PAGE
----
GenCon SoCal 2004

Attendance was up, and industry presence was strong. Peter puts on a well-run show. The staff and volunteers are friendly and helpful..

There wasn't a lot of casual costuming but there were a fair number of really nice costumes.

The convention center is spacious and pretty. It’s nicer than Indy's convention center, which can be a bit industrial.

A few boffers showed up, but it’s nothing like it was in Finland. One day I’m going to get myself one of those swords, so watch out.

The guy in the middle has been hit in the left arm and now has to fight one-handed.

The kids’ area was totally out of this world. Free games and activities for the kids, free babysitting for me.

Remember, if you panic, do not grab onto the bars or you’ll get your finger mashed like that one kid.

"Don't laugh, kid. You're next."

Flash Gordon would be proud.

Just because you’re a little girl wearing pink doesn’t mean you can’t fight.

While the kids are playing, there’s something for grownups to do, too. There was a margarita stand between the exhibit hall and the tournament area. For beer, they only had mass-market domestics. I took the opportunity to get reacquainted with an old friend that I haven’t seen in years, MGD.

The real party, however, was Peter's dead dog party. He hires gorgeous women to work the cash room so the dance floor is guaranteed to be worthwhile.

Drinking is OK, but smokers are consigned to the outer darkness. I don't miss the stench or the coughing up chunky phlegm, but what I do miss about being a smoker is the social isolation.

Anachronism made an impressive debut. It’s a trading card game with nonrandom boosters. Here’s Beowulf, who spent the weekend going toe to toe with Miyamoto Musashi. The semi-gamer 10-year old I was escorting around the con really got into it. The launch of Anachronism was one of Ryan Dancey’s projects, so the booth staff knew what was cool about their own game.

You need dice to play Anachronism, and you got free dice if you played a demo of Space Assault, so Space Assault it was.

Wizards ran demos for lots of different games all weekend.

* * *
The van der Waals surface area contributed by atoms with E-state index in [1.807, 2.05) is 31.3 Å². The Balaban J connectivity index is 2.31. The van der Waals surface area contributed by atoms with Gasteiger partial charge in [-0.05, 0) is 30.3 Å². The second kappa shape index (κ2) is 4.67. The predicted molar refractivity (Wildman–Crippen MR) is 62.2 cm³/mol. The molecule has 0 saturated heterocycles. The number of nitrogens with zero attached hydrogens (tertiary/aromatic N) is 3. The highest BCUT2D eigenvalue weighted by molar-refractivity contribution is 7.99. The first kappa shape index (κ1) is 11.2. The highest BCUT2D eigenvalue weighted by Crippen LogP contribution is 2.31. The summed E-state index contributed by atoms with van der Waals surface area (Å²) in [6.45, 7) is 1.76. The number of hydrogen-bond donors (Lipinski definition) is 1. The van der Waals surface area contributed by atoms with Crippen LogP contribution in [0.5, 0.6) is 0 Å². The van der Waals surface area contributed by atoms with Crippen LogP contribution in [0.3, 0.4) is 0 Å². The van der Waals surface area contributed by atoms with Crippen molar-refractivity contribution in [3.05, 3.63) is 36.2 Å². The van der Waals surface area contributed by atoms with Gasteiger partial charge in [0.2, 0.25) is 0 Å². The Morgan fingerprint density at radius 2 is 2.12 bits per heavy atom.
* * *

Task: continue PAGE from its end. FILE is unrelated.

Here’s a Hoth battlefield for Star Wars Miniatures.

Beholder versus Nightwalker on Sunday afternoon. The D&D Miniatures champion won the beholder as a prize, and here he’s using it in a skirmish. The enemy warband has the custom-painted Chuul, another prize in the tournament.

See the trophies up close here.

Paint your own mini and then take it with you for free. What kind of crazy deal is that? The paint-and-take volunteers were really pleasant. Remember, don’t leave your brush soaking in the water.

Shifting Forest Storyworks debuted eight standalone, one-evening, one-room larps. Each $10 booklet gives you the rules, the background, and the characters you need for a larp with up to eight people. I played one larp and bought five others. The larps cover a lot of styles. My first and still favorite is a disturbing version of Snow White. The others I bought are sci-fi, Hamlet, disturbing supernatural, and disturbing psyhological. The parlor larp looks like a really good format for creative storytelling.

Here's the Snow White adaptation.

Game play is sort of a hybrid between a larp and a tabletop game. There's plenty of OOC discussion, as with a tabletop.

There was a time in my life as a gamer during which I’d never have paid $10 for a larp that you’d play once. Today, the cost of playing a game is mostly time and effort. Spending a fun evening with a bunch of friends is worth way more than $10.

My guilty pleasure purchases included two Ral Partha miniatures from 1988: a beholder and an umber hulk. Here’s the other: a movie by Heavy Metal comic artist Richard Corben. As I understood when acquiring the movie, it’s terrible. As I hoped, it was worth it.

And don’t forget that the happiest place on earth is a short trolley ride away.

Peace out!